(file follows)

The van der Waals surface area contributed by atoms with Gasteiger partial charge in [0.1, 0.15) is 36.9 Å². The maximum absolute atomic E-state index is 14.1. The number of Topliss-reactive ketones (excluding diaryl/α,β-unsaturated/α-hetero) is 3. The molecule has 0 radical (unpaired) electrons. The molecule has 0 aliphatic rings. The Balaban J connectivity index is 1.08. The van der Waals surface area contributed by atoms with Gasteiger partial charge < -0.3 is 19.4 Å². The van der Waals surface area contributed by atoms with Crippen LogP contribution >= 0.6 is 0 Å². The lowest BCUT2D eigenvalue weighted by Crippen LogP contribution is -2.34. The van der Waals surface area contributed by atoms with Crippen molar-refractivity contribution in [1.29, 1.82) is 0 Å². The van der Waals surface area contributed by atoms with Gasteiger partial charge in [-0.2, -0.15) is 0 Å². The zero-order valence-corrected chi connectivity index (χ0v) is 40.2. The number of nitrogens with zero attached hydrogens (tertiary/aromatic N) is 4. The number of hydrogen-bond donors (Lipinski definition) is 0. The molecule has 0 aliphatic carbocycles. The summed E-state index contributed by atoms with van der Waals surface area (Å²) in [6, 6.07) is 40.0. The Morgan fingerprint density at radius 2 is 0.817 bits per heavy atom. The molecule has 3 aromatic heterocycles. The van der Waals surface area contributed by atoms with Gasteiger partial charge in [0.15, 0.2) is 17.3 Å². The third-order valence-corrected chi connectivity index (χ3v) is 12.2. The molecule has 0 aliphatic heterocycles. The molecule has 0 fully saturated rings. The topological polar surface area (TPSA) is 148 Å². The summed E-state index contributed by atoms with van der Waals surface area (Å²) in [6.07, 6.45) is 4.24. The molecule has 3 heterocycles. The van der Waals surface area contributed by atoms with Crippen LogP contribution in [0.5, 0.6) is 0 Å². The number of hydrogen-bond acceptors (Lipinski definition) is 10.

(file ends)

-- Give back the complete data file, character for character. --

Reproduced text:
The van der Waals surface area contributed by atoms with Gasteiger partial charge in [0.1, 0.15) is 36.9 Å². The maximum absolute atomic E-state index is 14.1. The number of Topliss-reactive ketones (excluding diaryl/α,β-unsaturated/α-hetero) is 3. The molecule has 0 radical (unpaired) electrons. The molecule has 0 aliphatic rings. The Balaban J connectivity index is 1.08. The van der Waals surface area contributed by atoms with Gasteiger partial charge < -0.3 is 19.4 Å². The van der Waals surface area contributed by atoms with Crippen LogP contribution >= 0.6 is 0 Å². The lowest BCUT2D eigenvalue weighted by Crippen LogP contribution is -2.34. The van der Waals surface area contributed by atoms with Crippen molar-refractivity contribution in [1.29, 1.82) is 0 Å². The van der Waals surface area contributed by atoms with Gasteiger partial charge in [-0.2, -0.15) is 0 Å². The zero-order valence-corrected chi connectivity index (χ0v) is 40.2. The number of nitrogens with zero attached hydrogens (tertiary/aromatic N) is 4. The number of hydrogen-bond donors (Lipinski definition) is 0. The molecule has 0 aliphatic carbocycles. The summed E-state index contributed by atoms with van der Waals surface area (Å²) in [6, 6.07) is 40.0. The Morgan fingerprint density at radius 2 is 0.817 bits per heavy atom. The molecule has 3 aromatic heterocycles. The van der Waals surface area contributed by atoms with Gasteiger partial charge in [0.15, 0.2) is 17.3 Å². The third-order valence-corrected chi connectivity index (χ3v) is 12.2. The molecule has 0 aliphatic heterocycles. The molecule has 0 fully saturated rings. The topological polar surface area (TPSA) is 148 Å². The summed E-state index contributed by atoms with van der Waals surface area (Å²) in [6.07, 6.45) is 4.24. The molecule has 3 heterocycles. The van der Waals surface area contributed by atoms with Crippen LogP contribution in [0.5, 0.6) is 0 Å². The number of hydrogen-bond acceptors (Lipinski definition) is 10.